The Holy Spirit – He is a Person

First, a little pre-prayer meditation.  (This is actually a good practice to do every day before morning prayers.)

  “Be still and know that I am God. 

I will be exalted among the nations;

I will be exalted in the earth.”  Psalm 46:10

AND

“Draw near to God, and He will draw near to You.”  James 4:8

Father, thank You are more evident to me, when I turn my full attention to You.  I acknowledge I come only on the basis of Jesus’ perfect blood sacrifice and nothing I  do could ever earn my redemption.  I am nothing without Jesus’ mercy and grace extended to me.  Strip away my self-sufficiency. I have only filthy rags and sawdust to lay before You Lord, but I offer You my life and will.  Fill me, this moment, Father, with Your blessed Holy Spirit.  Guide me, teach me, give me a spirit of adjustment to Your truth as You reveal it to me. In Jesus’ name I pray these things to His glory, Amen.

 
The pursuit of the Spirit-filled life begins by accepting that yes, there is such a life.  We can and were meant to experience it as believers in Christ; and yes, the Spirit Who indwells has the power and desire to bring about great change in a person’s character and perspective on life.

Getting to this point of acceptance requires a change in our old understanding.  In Romans 12:2, we are told “do not be conformed to this world, but be transformed by the renewing of your mind, that you may prove what the will of God is. . . .”  Only when we can accept what God says is true, can we then act upon it.  Faith follows truth and does not try to create truth.   An understanding of what God puts forth in His Word as truth is the first step in getting to the place of the Spirit-filled life.  Only then can it be put into practice.

  1. The Spirit is a Person

The Holy Spirit is the Third Person of the Trinity, along with the Father and the Son.  The concept of the Trinity is mind-boggling even for the best of theologians.  Three-yet-One.  Three separate Personalities and overall roles to fulfill, but still One God.

I have a friend who came up with an analogy for the Trinity that a modern-day believer can easily grasp.  She states that the Trinity is rather like those shampoo/conditioner/body wash products that are on the market.  A three-in-one.  It supposedly will accomplish each of the functions it says it will, when applied in the right places.  Each Person of the Trinity accomplishes His very definite roles and functions within the universe and beyond, yet Each is of the same Essence. A simplistic way for us to remember the functionality of the Persons of God perhaps, but memorable.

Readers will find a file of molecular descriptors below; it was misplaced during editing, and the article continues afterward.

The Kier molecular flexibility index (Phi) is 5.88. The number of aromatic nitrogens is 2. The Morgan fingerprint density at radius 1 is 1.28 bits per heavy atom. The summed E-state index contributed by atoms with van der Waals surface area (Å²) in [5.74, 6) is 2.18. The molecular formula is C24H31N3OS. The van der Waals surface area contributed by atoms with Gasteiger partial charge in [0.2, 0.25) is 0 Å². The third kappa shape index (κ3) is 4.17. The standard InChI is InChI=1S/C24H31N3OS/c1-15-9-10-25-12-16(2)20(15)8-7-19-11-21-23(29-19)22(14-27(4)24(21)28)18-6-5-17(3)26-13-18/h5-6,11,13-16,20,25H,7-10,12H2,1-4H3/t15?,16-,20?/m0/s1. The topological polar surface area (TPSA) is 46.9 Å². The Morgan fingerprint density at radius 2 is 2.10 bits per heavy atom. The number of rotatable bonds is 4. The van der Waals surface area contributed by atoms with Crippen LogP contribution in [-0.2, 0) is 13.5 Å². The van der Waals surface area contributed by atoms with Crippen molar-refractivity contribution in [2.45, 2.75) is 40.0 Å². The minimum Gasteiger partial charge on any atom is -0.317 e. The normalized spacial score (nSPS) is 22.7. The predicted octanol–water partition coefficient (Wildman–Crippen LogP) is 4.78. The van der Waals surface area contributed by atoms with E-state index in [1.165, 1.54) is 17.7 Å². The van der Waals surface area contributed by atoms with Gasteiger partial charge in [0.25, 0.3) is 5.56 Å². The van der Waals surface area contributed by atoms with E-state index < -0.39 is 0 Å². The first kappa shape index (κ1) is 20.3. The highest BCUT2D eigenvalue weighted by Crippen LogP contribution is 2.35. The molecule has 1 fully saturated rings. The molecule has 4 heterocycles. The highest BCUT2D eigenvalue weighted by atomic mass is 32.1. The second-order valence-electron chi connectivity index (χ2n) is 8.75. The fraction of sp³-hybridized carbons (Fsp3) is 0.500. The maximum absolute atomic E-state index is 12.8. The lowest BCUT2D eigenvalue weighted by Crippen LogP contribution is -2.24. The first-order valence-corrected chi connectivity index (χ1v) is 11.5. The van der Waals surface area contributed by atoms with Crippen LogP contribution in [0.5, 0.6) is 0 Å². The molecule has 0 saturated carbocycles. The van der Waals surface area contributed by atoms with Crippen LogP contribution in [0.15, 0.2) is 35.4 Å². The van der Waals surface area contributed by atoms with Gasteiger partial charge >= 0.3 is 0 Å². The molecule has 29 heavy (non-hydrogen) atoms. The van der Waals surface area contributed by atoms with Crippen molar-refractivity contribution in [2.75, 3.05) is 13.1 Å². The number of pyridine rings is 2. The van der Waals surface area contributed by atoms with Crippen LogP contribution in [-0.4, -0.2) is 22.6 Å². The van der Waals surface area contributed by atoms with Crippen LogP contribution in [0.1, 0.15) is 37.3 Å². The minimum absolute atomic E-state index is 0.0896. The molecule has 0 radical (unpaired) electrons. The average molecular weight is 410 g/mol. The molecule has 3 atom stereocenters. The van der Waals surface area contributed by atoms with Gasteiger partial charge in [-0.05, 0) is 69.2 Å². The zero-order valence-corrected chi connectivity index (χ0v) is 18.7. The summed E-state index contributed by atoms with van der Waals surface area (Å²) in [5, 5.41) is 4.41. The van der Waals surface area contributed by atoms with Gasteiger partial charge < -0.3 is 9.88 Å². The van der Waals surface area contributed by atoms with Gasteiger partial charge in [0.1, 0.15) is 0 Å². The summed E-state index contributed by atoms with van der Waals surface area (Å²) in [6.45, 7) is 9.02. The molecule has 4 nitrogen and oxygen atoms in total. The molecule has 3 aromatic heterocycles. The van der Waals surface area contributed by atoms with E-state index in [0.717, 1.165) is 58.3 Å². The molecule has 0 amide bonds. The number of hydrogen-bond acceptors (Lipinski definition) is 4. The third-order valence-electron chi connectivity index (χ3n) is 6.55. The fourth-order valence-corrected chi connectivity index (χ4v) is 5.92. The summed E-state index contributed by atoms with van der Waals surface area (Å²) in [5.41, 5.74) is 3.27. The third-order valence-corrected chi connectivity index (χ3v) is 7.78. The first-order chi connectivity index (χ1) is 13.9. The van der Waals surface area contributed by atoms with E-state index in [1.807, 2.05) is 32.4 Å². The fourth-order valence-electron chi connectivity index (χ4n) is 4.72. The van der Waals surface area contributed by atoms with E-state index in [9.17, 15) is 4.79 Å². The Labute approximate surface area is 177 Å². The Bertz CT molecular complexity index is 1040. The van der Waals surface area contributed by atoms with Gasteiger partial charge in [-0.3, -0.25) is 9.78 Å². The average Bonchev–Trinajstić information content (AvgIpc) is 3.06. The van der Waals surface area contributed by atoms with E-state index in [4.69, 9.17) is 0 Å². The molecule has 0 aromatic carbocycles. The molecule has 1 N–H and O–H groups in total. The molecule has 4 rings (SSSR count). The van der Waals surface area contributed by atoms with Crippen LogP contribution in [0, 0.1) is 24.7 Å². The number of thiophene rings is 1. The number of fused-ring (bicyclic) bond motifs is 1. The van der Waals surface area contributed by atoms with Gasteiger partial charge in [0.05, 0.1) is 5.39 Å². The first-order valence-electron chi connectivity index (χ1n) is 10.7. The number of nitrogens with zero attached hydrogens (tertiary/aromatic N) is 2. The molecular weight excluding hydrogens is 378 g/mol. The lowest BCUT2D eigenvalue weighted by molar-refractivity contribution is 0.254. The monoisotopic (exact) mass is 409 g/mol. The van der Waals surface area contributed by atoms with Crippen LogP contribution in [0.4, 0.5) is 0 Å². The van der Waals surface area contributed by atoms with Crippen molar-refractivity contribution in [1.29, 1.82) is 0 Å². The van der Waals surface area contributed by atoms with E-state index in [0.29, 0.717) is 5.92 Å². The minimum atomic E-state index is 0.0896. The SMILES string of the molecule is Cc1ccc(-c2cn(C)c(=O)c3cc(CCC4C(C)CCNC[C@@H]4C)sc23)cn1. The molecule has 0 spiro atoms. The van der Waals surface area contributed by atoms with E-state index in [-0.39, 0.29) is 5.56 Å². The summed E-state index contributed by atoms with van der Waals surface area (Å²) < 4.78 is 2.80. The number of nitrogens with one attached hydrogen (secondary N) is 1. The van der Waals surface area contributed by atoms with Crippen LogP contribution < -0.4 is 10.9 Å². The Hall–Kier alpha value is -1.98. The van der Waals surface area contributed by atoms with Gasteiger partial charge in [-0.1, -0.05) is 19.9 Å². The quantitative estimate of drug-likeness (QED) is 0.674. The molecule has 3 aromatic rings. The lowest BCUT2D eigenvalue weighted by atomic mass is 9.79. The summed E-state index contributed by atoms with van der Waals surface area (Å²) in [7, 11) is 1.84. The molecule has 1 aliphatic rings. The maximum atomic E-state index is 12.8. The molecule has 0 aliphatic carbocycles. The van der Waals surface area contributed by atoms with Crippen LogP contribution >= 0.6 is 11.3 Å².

Is it hard for you to think of the Holy Spirit as a real Person, instead of an impersonal “it”?  In my own upbringing, I heard preaching and teaching that described the Holy Spirit in this way.  I think this probably because the KJV often translates verses that relate to the Holy Spirit as “it.”  The New Age supporters have picked up on this reference and talk about the Holy Spirit in a similar way, as if He is some sort of divine energy source that indwells all of humankind. This distorted view leads them to believe that each person’s greatest responsibility is to develop the spirit within and move to a greater understanding of personal deity and oneness with all people.  Hogwash.

The Holy Spirit as “it” is in opposition to what God’s Word says, however.  An examination of cursory New Testament verses in a newer translation will debunk the untruth of the Holy Spirit as an impersonal entity.  One example of a verse is John 16:13 where it says, “But when He, the Spirit of truth, comes, He will guide you into all truth.”  The “He” cannot be translated as “it”—going back to the original Greek word makes it impossible to do so.

Moreover, the Spirit is also correctly referred to with a masculine pronoun “He,” and never “She.”  God is always, always referred to as “He” in the original languages of Aramaic and Greek. This is not a chauvinistic contrivance.  This was God’s choice to describe Himself this way, as He always chooses His own names for Himself and has His own reasons for doing so.  We are reminded in Is. 55:9 that “As the heavens are higher than the earth, so are My ways higher than your ways and My thoughts than your thoughts.”  We have to accept that God’s names for Himself are perfect and altogether right, just as He is perfect in all things.